BMW's R1, Blade and Gixxer killer
BMW has unveiled its S 1000 RR superbike, boasting the best power to weight ratio in class.
S 1000 RR
999cc, in-line four
142kW @ 13 000r/min
112Nm @ 9 750r/min
With abrasive Australian, and double SBK world champ, Troy Corser campaigning for BMW together with lanky Spaniard, Ruben Xaus, in the SBK championship, the Bavarian manufacturer was necessitated to build 1 000 S 1000 RR road bikes for homologation purposes this year. You should be glad they did too.
Beyond the sensuous styling (with a narrow, 600cc class styled aluminium fuel tank and asymmetrical lights), BMW’s F1 engine technology blends with advanced ABS and DTC systems to herald what promises to be a stunningly resolved litre superbike.
Those asymmetric headlights will not appeal to all, but differentiate this BMW superbike from the Nipponese. S 1000 RR credentials are fully hooligan.
Lots of power, little weight
Powered by a 999cc, in-line four cylinder engine producing 142kW at 13 000r/min and 112Nm of maximum rotational force at 9 750r/min, BMW is aiming for nothing less than litre superbike crown honours.
Even with the optional race-spec ABS and DTC systems onboard, a fuelled up S 1000 RR only weighs 206kg…
The S 1000 RR’s engine breathes through dual intake and exhaust valves, machined from titanium, and actuated by lightweight cam followers - the latter allowing for optimal adjustment.
Considering the short sprocket driving the camshaft, and featuring the largest cylinder bore in class (80mm), throttle response should be stunning.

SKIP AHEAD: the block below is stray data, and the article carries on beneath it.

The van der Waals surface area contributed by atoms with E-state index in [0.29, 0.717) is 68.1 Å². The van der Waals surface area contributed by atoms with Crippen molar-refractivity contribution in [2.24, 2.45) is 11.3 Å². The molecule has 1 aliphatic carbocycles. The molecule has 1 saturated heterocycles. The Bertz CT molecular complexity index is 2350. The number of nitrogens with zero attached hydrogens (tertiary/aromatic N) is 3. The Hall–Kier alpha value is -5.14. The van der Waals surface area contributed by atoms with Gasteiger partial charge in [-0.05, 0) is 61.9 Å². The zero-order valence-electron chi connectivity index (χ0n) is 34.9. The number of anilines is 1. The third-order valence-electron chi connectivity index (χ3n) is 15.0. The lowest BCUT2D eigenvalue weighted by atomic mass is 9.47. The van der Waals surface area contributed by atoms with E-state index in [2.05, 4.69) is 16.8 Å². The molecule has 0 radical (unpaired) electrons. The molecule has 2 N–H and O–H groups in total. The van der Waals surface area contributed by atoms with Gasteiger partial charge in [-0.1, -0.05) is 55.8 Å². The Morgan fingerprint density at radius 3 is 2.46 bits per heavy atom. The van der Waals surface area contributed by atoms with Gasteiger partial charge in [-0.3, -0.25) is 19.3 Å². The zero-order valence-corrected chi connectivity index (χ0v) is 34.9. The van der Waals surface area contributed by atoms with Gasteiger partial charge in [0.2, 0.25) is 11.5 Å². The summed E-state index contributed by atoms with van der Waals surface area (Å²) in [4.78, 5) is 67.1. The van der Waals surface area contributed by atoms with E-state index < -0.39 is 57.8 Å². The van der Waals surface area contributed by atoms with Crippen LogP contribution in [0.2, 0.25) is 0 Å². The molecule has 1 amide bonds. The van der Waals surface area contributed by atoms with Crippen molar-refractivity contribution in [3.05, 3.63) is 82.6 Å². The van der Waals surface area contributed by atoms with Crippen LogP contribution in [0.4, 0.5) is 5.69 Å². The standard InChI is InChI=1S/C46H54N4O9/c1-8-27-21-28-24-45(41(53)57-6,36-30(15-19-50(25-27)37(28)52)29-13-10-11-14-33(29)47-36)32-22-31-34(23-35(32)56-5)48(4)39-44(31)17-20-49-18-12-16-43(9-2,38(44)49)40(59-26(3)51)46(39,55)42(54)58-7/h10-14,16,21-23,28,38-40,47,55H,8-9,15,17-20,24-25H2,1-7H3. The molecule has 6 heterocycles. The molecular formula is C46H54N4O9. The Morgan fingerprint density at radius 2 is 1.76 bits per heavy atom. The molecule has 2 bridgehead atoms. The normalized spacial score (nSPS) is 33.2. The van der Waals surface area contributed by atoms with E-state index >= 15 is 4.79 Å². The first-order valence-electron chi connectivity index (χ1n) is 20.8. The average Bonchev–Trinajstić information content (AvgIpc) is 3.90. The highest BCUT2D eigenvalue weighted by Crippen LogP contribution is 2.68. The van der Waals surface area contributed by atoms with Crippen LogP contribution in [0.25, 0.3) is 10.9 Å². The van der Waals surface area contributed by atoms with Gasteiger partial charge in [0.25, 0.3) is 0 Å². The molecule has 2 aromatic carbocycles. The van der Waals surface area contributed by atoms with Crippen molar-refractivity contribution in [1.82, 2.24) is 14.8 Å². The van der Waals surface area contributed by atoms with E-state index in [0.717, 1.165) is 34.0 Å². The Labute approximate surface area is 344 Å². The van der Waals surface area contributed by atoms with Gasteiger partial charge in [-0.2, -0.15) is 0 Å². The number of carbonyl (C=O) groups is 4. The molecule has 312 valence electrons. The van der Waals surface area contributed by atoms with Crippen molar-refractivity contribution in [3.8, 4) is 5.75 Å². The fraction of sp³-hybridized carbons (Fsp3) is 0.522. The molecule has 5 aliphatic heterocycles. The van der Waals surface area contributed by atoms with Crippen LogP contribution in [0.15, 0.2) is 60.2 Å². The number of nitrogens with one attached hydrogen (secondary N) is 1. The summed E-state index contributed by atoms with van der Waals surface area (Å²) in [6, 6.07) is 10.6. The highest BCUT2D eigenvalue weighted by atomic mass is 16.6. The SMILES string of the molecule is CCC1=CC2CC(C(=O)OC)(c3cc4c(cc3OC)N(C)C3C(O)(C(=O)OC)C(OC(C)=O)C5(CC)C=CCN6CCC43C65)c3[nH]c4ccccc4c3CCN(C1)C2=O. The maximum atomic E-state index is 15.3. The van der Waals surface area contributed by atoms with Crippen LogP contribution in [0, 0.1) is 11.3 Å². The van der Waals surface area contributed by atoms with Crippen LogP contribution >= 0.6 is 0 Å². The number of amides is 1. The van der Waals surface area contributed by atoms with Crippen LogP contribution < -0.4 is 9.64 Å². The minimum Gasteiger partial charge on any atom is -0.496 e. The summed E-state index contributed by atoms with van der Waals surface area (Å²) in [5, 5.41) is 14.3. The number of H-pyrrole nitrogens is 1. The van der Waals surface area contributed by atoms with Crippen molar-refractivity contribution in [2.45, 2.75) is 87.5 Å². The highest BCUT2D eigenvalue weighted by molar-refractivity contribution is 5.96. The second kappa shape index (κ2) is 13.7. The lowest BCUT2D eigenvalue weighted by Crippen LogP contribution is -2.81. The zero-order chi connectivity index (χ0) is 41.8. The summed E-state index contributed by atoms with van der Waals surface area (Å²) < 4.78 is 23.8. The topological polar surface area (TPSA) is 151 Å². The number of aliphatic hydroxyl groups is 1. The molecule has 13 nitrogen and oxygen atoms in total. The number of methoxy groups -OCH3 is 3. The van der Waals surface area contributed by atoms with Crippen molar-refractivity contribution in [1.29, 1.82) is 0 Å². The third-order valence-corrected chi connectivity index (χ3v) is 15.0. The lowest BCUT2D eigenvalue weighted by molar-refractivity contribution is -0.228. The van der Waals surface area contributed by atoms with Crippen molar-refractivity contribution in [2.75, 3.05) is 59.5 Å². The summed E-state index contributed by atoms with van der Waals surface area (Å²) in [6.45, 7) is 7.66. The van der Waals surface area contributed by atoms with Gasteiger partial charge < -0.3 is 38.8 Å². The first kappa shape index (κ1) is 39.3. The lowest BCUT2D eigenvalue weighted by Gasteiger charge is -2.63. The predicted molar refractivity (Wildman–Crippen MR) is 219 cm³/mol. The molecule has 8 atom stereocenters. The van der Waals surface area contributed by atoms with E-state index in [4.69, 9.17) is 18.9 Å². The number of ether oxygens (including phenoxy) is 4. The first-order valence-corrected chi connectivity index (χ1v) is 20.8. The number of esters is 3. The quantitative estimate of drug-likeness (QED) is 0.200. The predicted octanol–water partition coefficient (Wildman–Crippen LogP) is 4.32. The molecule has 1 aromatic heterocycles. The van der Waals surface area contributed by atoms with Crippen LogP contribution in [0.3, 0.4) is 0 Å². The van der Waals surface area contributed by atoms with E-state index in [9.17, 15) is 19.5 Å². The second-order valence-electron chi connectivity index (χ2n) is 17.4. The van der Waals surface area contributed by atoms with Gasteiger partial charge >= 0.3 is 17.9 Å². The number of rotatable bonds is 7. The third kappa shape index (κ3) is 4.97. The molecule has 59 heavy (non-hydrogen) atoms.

Exhaust manifold and plumbing is pure German, pedantic, engineering genius.
Affording the S 1000 RR optimal acoustic resonance is a stainless steel 4-in-2-in-1 exhaust system equipped with interference butterfly valves.
Four equal length exhaust manifolds manage the first part of gas exit routing, merging into dual pipes beneath the engine block before extending into a large volume pre-silencer.
Clever dynamic rider assistence systems
Considering the BMW superbike’s class leading power-to-weight ratio claim, one would expect the frame and suspension to be severely taxed.
Under the handlebars, an upside-down fork controlled by a 46mm diameter fixed tube keeps the front wheel in place, while an aluminium rear swing arm holds the aft wheel in position. Spring and damping action is provided by a central spring strut pivoting on a guide lever.
S 1000 RR's dynamic talent should ensure all your itchy knee fantasies come true...
BMW’s ABS and DTC systems are digitally cognisant of each other, and can perpetually reconfigure, depending on riding conditions.
Various settings, such as wet roads ("Rain"), regular road conditions ("Sport"), performance road tyre track days ("Race"), or even track days with slicks ("Slick") are factored into the ABS/DTC mode calibration.
A further boon of these dynamic rider assistance systems is their weight (or relative lack of it), with the ABS/DTC systems adding only 2.5kg to the bike’s mass. S 1000 RR owners are also at liberty to select various engine mapping set-ups at the touch of a button.
Further enhancing the performance riding experience is BMW's HP gearshift assistant, which allows clutchless full-power up shifts when you simply have to put on your best Corser or Xaus impression.
The first S 1000 RRs are expected at European and North American dealers by early next year.